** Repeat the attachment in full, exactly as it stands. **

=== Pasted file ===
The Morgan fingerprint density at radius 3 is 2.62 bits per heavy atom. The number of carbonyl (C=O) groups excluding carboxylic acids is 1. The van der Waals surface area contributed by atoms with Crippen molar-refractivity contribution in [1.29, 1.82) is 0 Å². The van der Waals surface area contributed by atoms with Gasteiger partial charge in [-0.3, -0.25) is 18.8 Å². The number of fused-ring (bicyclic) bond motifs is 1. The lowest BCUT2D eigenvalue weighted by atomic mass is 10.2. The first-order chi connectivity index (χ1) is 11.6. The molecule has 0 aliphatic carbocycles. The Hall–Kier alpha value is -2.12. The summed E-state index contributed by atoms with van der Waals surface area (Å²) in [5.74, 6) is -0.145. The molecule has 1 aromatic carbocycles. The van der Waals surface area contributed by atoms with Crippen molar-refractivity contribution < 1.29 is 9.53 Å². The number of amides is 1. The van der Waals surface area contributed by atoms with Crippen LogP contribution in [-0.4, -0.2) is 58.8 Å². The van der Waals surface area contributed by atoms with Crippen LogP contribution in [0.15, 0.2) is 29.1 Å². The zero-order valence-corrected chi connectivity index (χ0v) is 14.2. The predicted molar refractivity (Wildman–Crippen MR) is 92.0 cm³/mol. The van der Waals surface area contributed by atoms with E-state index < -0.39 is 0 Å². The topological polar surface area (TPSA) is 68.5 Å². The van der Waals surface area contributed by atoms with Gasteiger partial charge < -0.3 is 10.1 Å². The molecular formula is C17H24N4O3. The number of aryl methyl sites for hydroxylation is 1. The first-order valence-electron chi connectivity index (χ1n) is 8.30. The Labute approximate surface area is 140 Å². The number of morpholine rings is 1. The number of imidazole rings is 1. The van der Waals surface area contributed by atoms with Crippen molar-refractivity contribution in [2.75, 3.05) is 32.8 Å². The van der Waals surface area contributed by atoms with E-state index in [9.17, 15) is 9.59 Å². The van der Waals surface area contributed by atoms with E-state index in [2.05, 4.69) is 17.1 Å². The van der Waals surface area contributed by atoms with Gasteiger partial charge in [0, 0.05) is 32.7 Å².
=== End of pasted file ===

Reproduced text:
The Morgan fingerprint density at radius 3 is 2.62 bits per heavy atom. The number of carbonyl (C=O) groups excluding carboxylic acids is 1. The van der Waals surface area contributed by atoms with Crippen molar-refractivity contribution in [1.29, 1.82) is 0 Å². The van der Waals surface area contributed by atoms with Gasteiger partial charge in [-0.3, -0.25) is 18.8 Å². The number of fused-ring (bicyclic) bond motifs is 1. The lowest BCUT2D eigenvalue weighted by atomic mass is 10.2. The first-order chi connectivity index (χ1) is 11.6. The molecule has 0 aliphatic carbocycles. The Hall–Kier alpha value is -2.12. The summed E-state index contributed by atoms with van der Waals surface area (Å²) in [5.74, 6) is -0.145. The molecule has 1 aromatic carbocycles. The van der Waals surface area contributed by atoms with Crippen molar-refractivity contribution < 1.29 is 9.53 Å². The number of amides is 1. The van der Waals surface area contributed by atoms with Crippen LogP contribution in [-0.4, -0.2) is 58.8 Å². The van der Waals surface area contributed by atoms with Crippen LogP contribution in [0.15, 0.2) is 29.1 Å². The zero-order valence-corrected chi connectivity index (χ0v) is 14.2. The predicted molar refractivity (Wildman–Crippen MR) is 92.0 cm³/mol. The van der Waals surface area contributed by atoms with E-state index < -0.39 is 0 Å². The topological polar surface area (TPSA) is 68.5 Å². The van der Waals surface area contributed by atoms with Gasteiger partial charge < -0.3 is 10.1 Å². The molecular formula is C17H24N4O3. The number of aryl methyl sites for hydroxylation is 1. The first-order valence-electron chi connectivity index (χ1n) is 8.30. The Labute approximate surface area is 140 Å². The number of morpholine rings is 1. The number of imidazole rings is 1. The van der Waals surface area contributed by atoms with Crippen molar-refractivity contribution in [2.75, 3.05) is 32.8 Å². The van der Waals surface area contributed by atoms with E-state index in [9.17, 15) is 9.59 Å². The van der Waals surface area contributed by atoms with E-state index in [2.05, 4.69) is 17.1 Å². The van der Waals surface area contributed by atoms with Gasteiger partial charge in [0, 0.05) is 32.7 Å².